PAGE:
“When I hear people asking how do we fix the education system, I tell them we need to do the opposite of what is happening, cutting budgets by cutting music programs…. Nothing could be stupider than removing the ability for the left and right brains to function. Ask a CEO what they are looking for in an employee and they say they need people who understand teamwork, people who are disciplined, people who understand the big picture. You know what they need? They need musicians.”

Former Arkansas Governor Mike Huckabee, MENC Centennial Congress,

Orlando, Florida, June 2007Music Education Facts – Concert Program


“At this time when you are making critical and far-reaching budget and program decisions…I write to bring to your attention the importance of the arts as a core academic subject and part of a complete education for all students.  The Elementary and Secondary Education Act defines the arts as a core subject, and the arts play a significant role in children’s development and learning process.  The arts can help students become tenacious, team-oriented problem solvers who are confident and able to think creatively.”

Arne Duncan, U.S. Secretary of Education, 2009


Playing an instrument as a kid leads to a sharper mind in old age, according to a new study conducted by Brenda Hanna-Pladdy, a clinical neuropsychologist in Emory’s Department of neurology, and her colleagues.  The researchers gave 70 people between the ages of 60 and 83 a battery of tests to measure memory and other cognitive abilities.  The researchers found that those who had played an instrument for a decade or longer scored significantly higher on the tests than those with no musical background.

Scientific American, 2011


The College Board showed that students who took four years of arts and music classes while in high school scored 91 points better on their SATs than students who took only one-half year or less. (1070 vs. 979, respectively).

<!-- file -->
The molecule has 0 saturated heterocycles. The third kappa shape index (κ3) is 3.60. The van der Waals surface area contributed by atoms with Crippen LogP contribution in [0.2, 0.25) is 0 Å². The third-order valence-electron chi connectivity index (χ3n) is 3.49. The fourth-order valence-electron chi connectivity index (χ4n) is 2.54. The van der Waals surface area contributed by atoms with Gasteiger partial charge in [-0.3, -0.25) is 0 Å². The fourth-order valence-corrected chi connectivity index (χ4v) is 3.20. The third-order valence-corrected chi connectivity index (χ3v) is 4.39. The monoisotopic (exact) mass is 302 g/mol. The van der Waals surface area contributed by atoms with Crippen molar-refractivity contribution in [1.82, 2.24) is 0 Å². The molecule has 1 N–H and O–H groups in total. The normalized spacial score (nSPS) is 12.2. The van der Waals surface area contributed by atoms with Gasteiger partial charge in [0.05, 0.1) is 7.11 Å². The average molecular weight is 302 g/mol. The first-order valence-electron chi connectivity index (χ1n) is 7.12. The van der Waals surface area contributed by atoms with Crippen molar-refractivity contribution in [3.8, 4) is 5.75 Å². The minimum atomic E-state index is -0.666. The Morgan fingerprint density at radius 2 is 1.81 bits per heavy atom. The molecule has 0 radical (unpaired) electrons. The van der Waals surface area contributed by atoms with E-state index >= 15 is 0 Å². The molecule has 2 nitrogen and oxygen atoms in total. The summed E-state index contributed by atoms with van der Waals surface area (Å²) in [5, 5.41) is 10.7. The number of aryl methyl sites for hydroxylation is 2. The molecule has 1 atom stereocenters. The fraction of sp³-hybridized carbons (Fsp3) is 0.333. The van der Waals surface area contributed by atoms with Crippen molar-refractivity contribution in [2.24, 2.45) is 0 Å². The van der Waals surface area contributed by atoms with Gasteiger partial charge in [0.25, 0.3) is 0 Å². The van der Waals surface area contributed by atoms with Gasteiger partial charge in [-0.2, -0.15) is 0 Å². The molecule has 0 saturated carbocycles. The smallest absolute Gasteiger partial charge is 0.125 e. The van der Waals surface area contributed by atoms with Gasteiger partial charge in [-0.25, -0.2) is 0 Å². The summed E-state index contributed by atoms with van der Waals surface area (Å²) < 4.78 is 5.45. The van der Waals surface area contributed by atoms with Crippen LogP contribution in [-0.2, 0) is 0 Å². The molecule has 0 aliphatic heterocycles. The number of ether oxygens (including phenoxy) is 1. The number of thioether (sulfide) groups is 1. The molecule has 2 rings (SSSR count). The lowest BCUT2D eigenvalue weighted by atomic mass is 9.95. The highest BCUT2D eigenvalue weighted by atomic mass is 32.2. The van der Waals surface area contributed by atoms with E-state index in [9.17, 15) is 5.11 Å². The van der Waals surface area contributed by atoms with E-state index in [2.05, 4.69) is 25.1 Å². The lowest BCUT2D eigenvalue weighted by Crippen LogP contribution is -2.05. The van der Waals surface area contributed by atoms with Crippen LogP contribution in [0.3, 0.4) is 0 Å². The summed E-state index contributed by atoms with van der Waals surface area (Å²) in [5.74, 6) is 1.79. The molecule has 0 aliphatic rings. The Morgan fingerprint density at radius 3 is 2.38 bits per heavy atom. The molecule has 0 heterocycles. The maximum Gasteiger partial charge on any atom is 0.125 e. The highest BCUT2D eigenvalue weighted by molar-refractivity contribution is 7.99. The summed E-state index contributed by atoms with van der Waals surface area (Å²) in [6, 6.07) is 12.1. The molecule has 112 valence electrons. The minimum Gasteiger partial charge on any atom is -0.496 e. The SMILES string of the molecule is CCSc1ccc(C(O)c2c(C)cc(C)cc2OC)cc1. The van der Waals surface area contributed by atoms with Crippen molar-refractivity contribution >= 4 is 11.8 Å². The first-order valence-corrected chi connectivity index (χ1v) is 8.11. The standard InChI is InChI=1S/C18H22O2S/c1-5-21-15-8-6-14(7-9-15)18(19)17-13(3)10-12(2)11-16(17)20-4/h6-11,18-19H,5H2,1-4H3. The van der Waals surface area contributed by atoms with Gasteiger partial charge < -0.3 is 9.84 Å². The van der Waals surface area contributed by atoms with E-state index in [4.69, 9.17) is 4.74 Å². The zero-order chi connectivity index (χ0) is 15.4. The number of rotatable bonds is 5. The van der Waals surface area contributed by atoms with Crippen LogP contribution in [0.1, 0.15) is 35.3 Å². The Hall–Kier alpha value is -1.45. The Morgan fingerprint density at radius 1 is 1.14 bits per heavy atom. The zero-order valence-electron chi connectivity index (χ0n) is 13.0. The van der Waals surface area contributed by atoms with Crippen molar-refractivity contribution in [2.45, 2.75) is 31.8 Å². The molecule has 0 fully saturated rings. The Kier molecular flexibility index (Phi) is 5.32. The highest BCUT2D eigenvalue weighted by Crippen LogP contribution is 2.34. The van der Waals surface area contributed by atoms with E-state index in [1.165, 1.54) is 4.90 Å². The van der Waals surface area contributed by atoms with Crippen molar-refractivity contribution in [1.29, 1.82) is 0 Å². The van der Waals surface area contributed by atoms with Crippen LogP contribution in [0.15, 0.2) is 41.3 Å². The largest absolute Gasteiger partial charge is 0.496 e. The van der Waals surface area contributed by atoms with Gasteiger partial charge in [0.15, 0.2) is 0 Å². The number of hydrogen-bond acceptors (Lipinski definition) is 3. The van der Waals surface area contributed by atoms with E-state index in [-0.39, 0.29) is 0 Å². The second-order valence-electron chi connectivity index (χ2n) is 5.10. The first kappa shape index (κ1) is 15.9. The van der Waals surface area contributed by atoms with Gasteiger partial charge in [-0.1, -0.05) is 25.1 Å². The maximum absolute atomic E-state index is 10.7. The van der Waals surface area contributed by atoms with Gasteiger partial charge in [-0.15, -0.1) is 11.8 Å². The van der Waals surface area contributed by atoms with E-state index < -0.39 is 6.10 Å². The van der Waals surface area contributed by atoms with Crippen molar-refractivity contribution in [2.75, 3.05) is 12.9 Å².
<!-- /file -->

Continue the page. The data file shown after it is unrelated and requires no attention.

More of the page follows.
The College Board, Data from 2009


Nearly 100% of past winners in the prestigious Siemens Westinghouse Competition in Math, Science and Technology (for high school students) play one or more musical instruments. This led the Siemens Foundation to host a recital at Carnegie Hall in 2004, featuring some of these young people, after which a panel of experts debated the nature of the apparent science/music link.

“The Midland Chemist.” American Chemical Society, 2005


With music in schools, students connect to each other better-greater camaraderie, fewer fights, less racism and reduced use of hurtful sarcasm.

“Arts With the Brain in Mind.” Eric Jensen, 2001


Students who participate in school band or orchestra have the lowest levels of current and lifelong use of alcohol, tobacco and illicit drugs among any group in our society.

H. Con. Res. 266, United States Senate, June 13, 2000


Music training helps under-achievers. Students lagging behind in scholastic performance caught up to their fellow students in reading and surpassed their classmates in math by 22% when given music instruction over seven months.

Nature, May 23, 1996



For more information on the importance music and the arts plays in your child’s success, and how you as a parent can engage, visit these sites:


AMParents.org  -- The National Association of Music Parents
www.vh1savethemusic.org  --  Save The Music Foundation, VH-1

The OFFICIAL WEBSITE for the Cushing Bands of Cushing, Oklahoma.

FACTS ABOUT MUSIC EDUCATION